- The effects of globalization on gender inequality are not uniform or linear, but rather diverse and complex, depending on the dimensions, indicators, and levels of analysis. They can be positive, negative, or contradictory for women in various domains.
- The causes and consequences of gender inequality in globalization are not isolated or independent, but rather interconnected and interdependent, as they influence and are influenced by the global and local factors of different societies and contexts. They can be structural, systemic, individual, or collective for women and men, as well as their families, communities, and societies.
|Q. No. 6.
|Women’s participation in the labor force has increased recently yet women continue to perform their reproductive roles. Discuss the challenges encountered by women as a result of their paid employment worldwide with especial reference to Pakistan..
The Challenges of Women’s Paid Employment
- Women’s participation in the labor force has increased in recent decades, but it is still lower than men’s in most countries and regions. According to the World Bank, the global female labor force participation rate was 47% in 2019, compared to 75% for men1.
- Women’s participation in the labor force is influenced by various factors, such as education, income, culture, religion, family, and social norms. These factors also affect the type, quality, and conditions of work that women can access and perform2.
- Women face many challenges as a result of their paid employment, both in the formal and informal sectors. Some of these challenges are:
- Gender wage gap: Women tend to earn less than men for the same or similar work, due to discrimination, occupational segregation, and lower bargaining power. According to the International Labour Organization (ILO), the global gender pay gap was 16% in 20163.
- Work-family balance: Women tend to bear the primary responsibility for unpaid domestic and care work, such as household chores, child care, and elder care. This limits their time and opportunities for paid work and creates stress and conflict between their work and family roles. According to the ILO, women spent almost three times as much time on unpaid care work as men in 20184.
- Workplace harassment and violence: Women are more likely to experience harassment and violence at work, such as sexual harassment, verbal abuse, physical assault, and intimidation. This affects their health, safety, dignity, and productivity. According to the ILO, 35% of women experienced some form of violence at work in 20185.
- Lack of social protection and rights: Women are more likely to work in the informal sector, where they have less access to social protection and labor rights, such as minimum wage, health insurance, maternity leave, and pension. This exposes them to more risks and vulnerabilities. According to the ILO, 58% of women workers were in informal employment in 20166.
The Case of Pakistan
- Pakistan is one of the countries with the lowest female labor force participation rates in the world. According to the World Bank, only 22% of women aged 15 and above were in the labor force in 2019, compared to 82% of men1.
- Pakistan’s low female labor force participation is attributed to multidimensional factors, including lack of gender-sensitive policies, income inequality, attitudes/harassment at workplaces, and stereotypes defining women’s role in society7.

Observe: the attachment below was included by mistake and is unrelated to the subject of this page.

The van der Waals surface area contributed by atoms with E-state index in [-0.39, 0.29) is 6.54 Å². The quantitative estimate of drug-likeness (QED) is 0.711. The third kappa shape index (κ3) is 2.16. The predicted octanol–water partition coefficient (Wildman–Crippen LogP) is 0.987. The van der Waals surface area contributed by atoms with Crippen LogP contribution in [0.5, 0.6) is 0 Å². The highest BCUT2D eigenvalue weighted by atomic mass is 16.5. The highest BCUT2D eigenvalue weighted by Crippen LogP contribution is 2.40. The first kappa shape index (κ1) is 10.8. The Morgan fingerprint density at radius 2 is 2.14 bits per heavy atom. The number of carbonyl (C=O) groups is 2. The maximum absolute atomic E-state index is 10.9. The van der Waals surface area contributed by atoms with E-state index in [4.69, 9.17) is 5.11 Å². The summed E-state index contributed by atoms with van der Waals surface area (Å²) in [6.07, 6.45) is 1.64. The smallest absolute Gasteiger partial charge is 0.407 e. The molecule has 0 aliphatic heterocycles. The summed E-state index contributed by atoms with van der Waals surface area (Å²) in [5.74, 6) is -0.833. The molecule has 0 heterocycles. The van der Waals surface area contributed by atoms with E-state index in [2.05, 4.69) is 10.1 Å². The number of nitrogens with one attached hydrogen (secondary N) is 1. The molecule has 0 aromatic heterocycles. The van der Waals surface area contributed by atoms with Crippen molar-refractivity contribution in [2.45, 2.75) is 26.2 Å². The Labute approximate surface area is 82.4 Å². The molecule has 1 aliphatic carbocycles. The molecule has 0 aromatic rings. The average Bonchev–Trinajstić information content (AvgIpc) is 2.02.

- Pakistan’s women workers face many of the same challenges as their counterparts in other countries, but also some specific ones, such as:
- Religious and cultural barriers: Women in Pakistan face strong religious and cultural barriers that restrict their mobility, education, and employment opportunities. Many women need permission from their male relatives to work outside the home, and face social stigma and backlash if they do so. Some women also face pressure to wear veils or burqas, which may limit their access to certain jobs or services8.
- Security and safety issues: Women in Pakistan face high levels of insecurity and violence, both in public and private spaces. Women workers are often harassed and assaulted on their way to and from work, or at their workplaces, by strangers, colleagues, or employers. Some women also face domestic violence or honor killings by their family members if they work or earn more than their husbands9.
- Lack of infrastructure and services: Women in Pakistan lack adequate infrastructure and services that would enable them to work and care for their families. Many women do not have access to reliable and affordable transport, electricity, water, sanitation, health care, child care, and education. These factors increase their time poverty and opportunity costs of working10.
- The question of women’s participation in the labor force and reproductive roles is a complex and multifaceted one, that requires a holistic and gender-responsive approach to understand and address.
- Women’s participation in the labor force has increased in recent decades, but it is still lower than men’s in most countries and regions and is influenced by various factors, such as education, income, culture, religion, family, and social norms.
- Women face many challenges as a result of their paid employment, both in the formal and informal sectors, such as the gender wage gap, work-family balance, workplace harassment and violence, and lack of social protection and rights.
- Pakistan is one of the countries with the lowest female labor force participation rates in the world, and its women workers face many of the same challenges as their counterparts in other countries, but also some specific ones, such as religious and cultural barriers, security and safety issues, and lack of infrastructure and services.
|Q. No. 7.